Is That Salmon Safe to Eat?

Health Alert 146

Many of you eat fish because it helps prevent heart disease, but did you know there are health risks associated with eating certain types of salmon?

According to a new study published by the journal Science, farm-raised salmon contain higher cancer causing pollutants compared to salmon caught in the wild.

Today, you will learn the health risks associated with eating farmed salmon. You’ll see how to reduce your exposure to these harmful pollutants. And, I’ll show you how to tell the difference between farmed and wild salmon.

* The Worsening Problems of Farmed Salmon*

I have preferred wild fish over farmed raised for some time but just this month researchers in the Science article added more conclusive evidence. They report “Risk analysis indicates that consumption of farmed Atlantic salmon may pose health risks that detract from the beneficial effects of fish consumption.”1

Higher levels of pollutants develop when farmed salmon eat contaminated fishmeal. Ingesting these pollutants may lead to a higher risk of developing certain types of cancer, and may harm developing brains in pregnant women.2

Companies raise farmed salmon in net pens off the coasts of Canada, Chile, Norway, and Scotland. They are Atlantic salmon raised in crowded conditions and injected with chemicals. Multinational corporations operate salmon farms. This fish is a product of the same food processing industry that gave us trans fatty acids and Mad Cow disease.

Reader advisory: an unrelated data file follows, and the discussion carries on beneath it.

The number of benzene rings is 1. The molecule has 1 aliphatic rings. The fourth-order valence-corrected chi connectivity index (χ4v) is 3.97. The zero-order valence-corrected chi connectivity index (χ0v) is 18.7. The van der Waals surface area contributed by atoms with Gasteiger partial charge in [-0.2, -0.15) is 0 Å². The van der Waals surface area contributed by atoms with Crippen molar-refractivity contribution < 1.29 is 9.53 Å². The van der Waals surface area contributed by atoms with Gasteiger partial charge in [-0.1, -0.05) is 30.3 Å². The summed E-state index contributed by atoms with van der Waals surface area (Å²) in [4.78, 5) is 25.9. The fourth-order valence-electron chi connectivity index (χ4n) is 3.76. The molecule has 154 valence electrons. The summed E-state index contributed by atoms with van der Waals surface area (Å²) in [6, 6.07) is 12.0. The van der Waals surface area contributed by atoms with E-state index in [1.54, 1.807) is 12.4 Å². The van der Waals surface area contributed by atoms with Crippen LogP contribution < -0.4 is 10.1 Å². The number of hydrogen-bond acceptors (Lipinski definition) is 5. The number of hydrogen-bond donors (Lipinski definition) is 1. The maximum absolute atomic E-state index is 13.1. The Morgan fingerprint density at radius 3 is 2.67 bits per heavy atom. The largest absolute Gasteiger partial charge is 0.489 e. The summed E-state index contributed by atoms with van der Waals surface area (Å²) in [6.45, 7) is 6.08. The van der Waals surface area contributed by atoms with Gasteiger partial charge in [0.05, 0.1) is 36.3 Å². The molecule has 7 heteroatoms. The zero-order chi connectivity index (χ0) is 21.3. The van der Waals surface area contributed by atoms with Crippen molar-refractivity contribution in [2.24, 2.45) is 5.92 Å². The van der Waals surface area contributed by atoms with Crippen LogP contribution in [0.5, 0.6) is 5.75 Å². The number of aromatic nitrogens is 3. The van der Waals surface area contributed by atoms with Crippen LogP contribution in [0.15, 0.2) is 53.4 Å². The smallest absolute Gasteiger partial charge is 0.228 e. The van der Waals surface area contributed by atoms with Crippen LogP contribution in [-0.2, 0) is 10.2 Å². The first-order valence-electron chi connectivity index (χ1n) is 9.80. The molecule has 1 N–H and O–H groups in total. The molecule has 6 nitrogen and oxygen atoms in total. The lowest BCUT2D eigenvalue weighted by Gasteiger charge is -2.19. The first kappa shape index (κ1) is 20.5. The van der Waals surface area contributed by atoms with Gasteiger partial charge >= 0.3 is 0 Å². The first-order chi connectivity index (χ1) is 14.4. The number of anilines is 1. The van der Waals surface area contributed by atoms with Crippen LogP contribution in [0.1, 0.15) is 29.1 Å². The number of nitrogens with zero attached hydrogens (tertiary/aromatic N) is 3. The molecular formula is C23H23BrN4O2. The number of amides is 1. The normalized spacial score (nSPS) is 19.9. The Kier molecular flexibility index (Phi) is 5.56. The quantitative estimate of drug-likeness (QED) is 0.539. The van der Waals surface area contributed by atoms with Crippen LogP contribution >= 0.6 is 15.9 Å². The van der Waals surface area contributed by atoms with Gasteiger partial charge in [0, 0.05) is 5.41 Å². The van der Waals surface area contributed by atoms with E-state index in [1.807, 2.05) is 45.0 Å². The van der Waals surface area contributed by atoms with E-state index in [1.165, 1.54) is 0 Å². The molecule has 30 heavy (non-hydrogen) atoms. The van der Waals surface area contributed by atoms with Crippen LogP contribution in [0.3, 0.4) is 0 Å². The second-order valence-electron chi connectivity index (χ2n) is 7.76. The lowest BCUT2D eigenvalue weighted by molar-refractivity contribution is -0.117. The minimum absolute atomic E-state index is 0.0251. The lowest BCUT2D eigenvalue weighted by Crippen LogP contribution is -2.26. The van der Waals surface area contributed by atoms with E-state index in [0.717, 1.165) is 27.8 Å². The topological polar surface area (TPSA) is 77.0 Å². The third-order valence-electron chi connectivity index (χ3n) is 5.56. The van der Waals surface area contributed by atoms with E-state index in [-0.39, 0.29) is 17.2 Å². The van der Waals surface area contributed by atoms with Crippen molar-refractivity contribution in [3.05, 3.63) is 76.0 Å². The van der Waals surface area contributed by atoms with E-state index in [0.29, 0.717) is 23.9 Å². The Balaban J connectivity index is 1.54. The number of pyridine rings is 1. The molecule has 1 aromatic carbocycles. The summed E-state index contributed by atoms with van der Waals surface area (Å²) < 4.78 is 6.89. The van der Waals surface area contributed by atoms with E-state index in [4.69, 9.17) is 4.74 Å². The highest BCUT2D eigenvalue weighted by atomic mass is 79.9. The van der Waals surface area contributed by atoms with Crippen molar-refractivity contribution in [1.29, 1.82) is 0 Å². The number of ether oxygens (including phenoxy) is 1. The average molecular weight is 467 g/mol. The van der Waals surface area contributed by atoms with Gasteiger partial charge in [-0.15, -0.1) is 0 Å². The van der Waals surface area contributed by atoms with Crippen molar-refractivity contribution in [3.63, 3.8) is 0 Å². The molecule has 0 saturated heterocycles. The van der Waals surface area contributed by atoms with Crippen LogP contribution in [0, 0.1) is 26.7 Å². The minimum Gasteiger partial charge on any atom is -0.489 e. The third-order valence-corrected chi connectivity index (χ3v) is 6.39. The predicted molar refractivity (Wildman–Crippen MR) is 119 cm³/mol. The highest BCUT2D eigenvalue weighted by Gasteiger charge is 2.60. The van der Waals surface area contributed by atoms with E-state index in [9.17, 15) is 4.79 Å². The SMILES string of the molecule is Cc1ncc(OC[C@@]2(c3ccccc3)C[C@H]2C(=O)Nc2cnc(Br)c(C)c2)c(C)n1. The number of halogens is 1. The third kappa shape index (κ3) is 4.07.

Before you decide to change your diet, consider wild salmon a different kind of animal. They have proven beneficial in preventing heart disease. Fisherman harvest wild salmon. Wild salmon are ocean-harvested during the summer season (May to October) and kept frozen during the off-season.

Wild salmon is high in omega-3 fatty acids and low in mercury. It reduces artery and cardiovascular disease, improves brain functioning, maintains skin and emotional balance, and contains less saturated fat than farmed salmon. 3

*How Do You Know the Difference?*

Currently, food producers are not required to label salmon as farm raised. There are ways you can find out.

• Ask for wild salmon at your grocer’s seafood counter.

• Buy Alaskan salmon. That will guarantees it is wild. Farmed salmon is Atlantic.

• Artificial colorants are often added to farmed salmon. Federal Law requires stores to tag those with a “color added” label. 4

If you do chose to eat farmed salmon, to reduce your exposure to harmful pollutants, try the following:

• Trim the fat from the fish before cooking.

• Choose baking or poaching over frying. These cooking methods allow PCB-laden fat to melt off the fish.

• Eat farmed salmon no more than once a month.5

Better yet, here are some tasty varieties of Alaskan wild salmon you might like to try: Alaskan sockeye salmon, Alaskan silver salmon and Alaskan king salmon.

Alaskan salmon contain no antibiotics, hormones, or artificial colorings. They are rich in omega-3 fatty acids and natural antioxidants that benefit the heart. You can find excellent quality wild Alaskan red sockeye salmon at: They will ship it direct to you.

Al Sears, MD

1. “Global assessment of organic contaminants in farmed salmon.” Science. Jan. 9, 2004: 226-229

2. Associated Press, “Study Warns of Salmon Risks” Palm Beach Post,

January 9, 2004: 10A

3. U.S. Salmon Network

4. Lauren Sucher, Liz Moore. “First-Ever U.S. Tests of Farmed Salmon Show High Levels of Cancer-Causing PCBs.” Environmental Working Group. July 30, 2003

5.“Farmed salmon must be labeled as containing colorants.” Fish & Marine Conservation